Pros: The final twist is pretty clever.
Cons: This show didn’t stand up to its name and made very little impact on me.The narrator of this drama is smartly dressed and has distinct manners. When he walks in, he puts his briefcase on the floor behind his chair, and invites us to pick some envelopes from a rack. These contain victim impact statements, talking about the aftermath of a big tragedy: loss, grief, and the inability to forgive.
Then the narrator starts telling his story of how one day, during his morning commute, another man in the train grabbed his attention for a reason that, at that time, wasn’t clear. We never get to know their names, but we learn that our narrator was eventually invited to join an environmental action group.
As his account unfolds, we realise he has a manipulative mind and, with his fine understanding of internal politics, he manages to carve for himself a privileged position within his tribe. With a disturbing grin on his face, he discloses the details of his actions like a motivational speaker at a congress who wants to share his amazing story of success.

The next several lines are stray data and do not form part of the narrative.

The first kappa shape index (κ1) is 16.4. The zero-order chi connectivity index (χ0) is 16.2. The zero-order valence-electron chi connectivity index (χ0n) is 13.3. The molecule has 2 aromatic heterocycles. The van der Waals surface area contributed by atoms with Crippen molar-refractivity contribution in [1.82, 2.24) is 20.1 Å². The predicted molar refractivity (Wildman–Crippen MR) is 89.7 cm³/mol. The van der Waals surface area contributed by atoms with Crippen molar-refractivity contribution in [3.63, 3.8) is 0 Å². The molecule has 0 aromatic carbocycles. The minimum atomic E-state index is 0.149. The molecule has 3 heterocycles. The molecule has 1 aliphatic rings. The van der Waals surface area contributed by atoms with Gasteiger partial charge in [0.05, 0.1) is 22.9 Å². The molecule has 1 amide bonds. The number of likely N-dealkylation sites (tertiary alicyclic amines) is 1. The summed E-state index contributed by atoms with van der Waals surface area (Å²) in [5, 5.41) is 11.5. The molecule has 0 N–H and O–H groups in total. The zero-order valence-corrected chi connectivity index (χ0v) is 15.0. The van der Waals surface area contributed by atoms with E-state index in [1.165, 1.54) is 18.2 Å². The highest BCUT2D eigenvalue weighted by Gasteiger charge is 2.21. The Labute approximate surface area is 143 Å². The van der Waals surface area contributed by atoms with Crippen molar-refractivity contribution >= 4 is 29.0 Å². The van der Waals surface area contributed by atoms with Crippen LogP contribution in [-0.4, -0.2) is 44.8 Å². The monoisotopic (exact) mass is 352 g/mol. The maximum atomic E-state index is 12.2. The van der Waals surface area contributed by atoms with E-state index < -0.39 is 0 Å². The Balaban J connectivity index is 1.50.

Is this a story of success, then? In a way, yes. This is a gripping cliff-hanger plot, which is shaken at the last minute by a big upset, with the audience left to pick up the pieces of a psychotic ego. It’s an unsettling portrayal of how radicalisation can reach the core of a group without any of its members really appreciating it, until it’s too late to stop the initial course of action.
I’d have wanted actor Richard Henderson to look more devious and less smiley, and give more psychological depth to a man whose mind is a lot more troubled than his appearance might suggest. In this instance, he just looks a bit too cheerful for what he’s about to reveal.
Written and Directed By: Jonathon Carr
Producer: Fever Dream Theatre
Box Office: 0131 556 6550
Booking Link: https://tickets.edfringe.com/whats-on/impact
Booking Until: 27 August 2018